Survey experiment: more than a quarter of people in Georgia think that Prosecutor’s Office fulfills its duties non-objectively
Several blog posts (see here and here) on Social Science in the South Caucasus have shown that the population of Georgia is split in their views of the Prosecutor’s Office (PO). In the phone survey held in March 2019, carried out for the Promoting Prosecutorial Independence through Monitoring and Engagement (PrIME) project funded by the European Union and implemented by the Institute for Development of Freedom of Information, CRRC-Georgia carried out a survey experiment to better understand under what circumstances people trust and do not trust the Prosecutor’s Office.
One group of respondents was asked how objectively or non-objectively the Prosecutor’s Office of Georgia fulfills its duties generally (control group). Another group was asked how objectively or non-objectively the Prosecutor’s Office of Georgia fulfills its duties when it works on criminal cases related to regular citizens (experimental group 1). A third group was asked about the PO’s performance when it works on criminal cases where so called state and citizen interests overlap (experimental group 2). Individuals on the survey were randomly assigned into each group.
Citizens asked the third question about objectivity of the Prosecutor’s Office when working on cases where state and citizen interests overlap were least likely to report that the Prosecutor’s Office would work objectively, while there was no statistically significant difference between two other groups of citizens who were asked about PO’s performance in general or when working on cases involving regular citizens. This indicates that people have greater doubts about the PO’s objectivity when the State’s interests go against a regular citizen’s.
A number of socio-demographic characteristics predict people’s responses to the above questions as well. All else equal, older people (56+) report that the Prosecutor’s Office of Georgia will fulfill its duties non-objectively more often than younger people. Women are also more likely to say that PO will fulfill its duties objectively than men.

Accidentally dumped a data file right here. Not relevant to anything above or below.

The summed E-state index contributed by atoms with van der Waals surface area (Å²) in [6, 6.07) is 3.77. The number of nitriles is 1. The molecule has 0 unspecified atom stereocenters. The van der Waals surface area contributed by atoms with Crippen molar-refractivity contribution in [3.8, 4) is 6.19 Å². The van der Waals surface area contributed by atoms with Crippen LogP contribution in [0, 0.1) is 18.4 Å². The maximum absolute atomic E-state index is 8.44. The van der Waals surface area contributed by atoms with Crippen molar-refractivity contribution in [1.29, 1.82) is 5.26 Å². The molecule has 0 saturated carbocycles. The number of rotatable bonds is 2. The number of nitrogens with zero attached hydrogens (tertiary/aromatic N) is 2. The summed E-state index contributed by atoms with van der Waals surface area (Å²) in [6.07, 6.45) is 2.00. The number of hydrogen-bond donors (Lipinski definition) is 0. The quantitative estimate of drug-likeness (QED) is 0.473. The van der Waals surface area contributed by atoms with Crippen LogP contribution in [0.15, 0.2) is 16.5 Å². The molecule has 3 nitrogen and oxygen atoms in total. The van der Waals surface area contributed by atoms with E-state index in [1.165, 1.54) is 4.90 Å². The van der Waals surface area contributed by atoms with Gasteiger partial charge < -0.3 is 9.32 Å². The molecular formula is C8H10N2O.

TV viewing habits, a proxy for political partisanship in Georgia, also predict responses. Rustavi 2 viewers (a proxy for UNM support) are more likely to report that the PO will fulfill their duties non-objectively than viewers of Imedi TV (a proxy for GD support).
Overall, there are no significant differences between views of citizens in experimental and control groups. A large share of people think that Prosecutor’s Office of Georgia will fulfill its duties non-objectively in any case. But there is more chance for people to say that PO fulfills its duties more non-objectively when litigation is between citizen and state.
The phone survey was conducted in March 4-19, 2019 resulted in 815 completed interviews. Its results are representative of the adult Georgian-speaking population of the country. The average margin of error of the survey is 2.6%. Results discussed in this blog are based on all completed interviews (815) and are weighted according to main demographic characteristics of the population. They survey is part of the “Promoting Prosecutorial Independence through Monitoring and Engagement (PrIME)” project funded by the European Union and implemented by the Institute for Development of Freedom of Information.
This blog post has been produced with the assistance of the European Union. Its contents are the sole responsibility of CRRC-Georgia and IDFI and do not necessarily reflect the views of the European Union.
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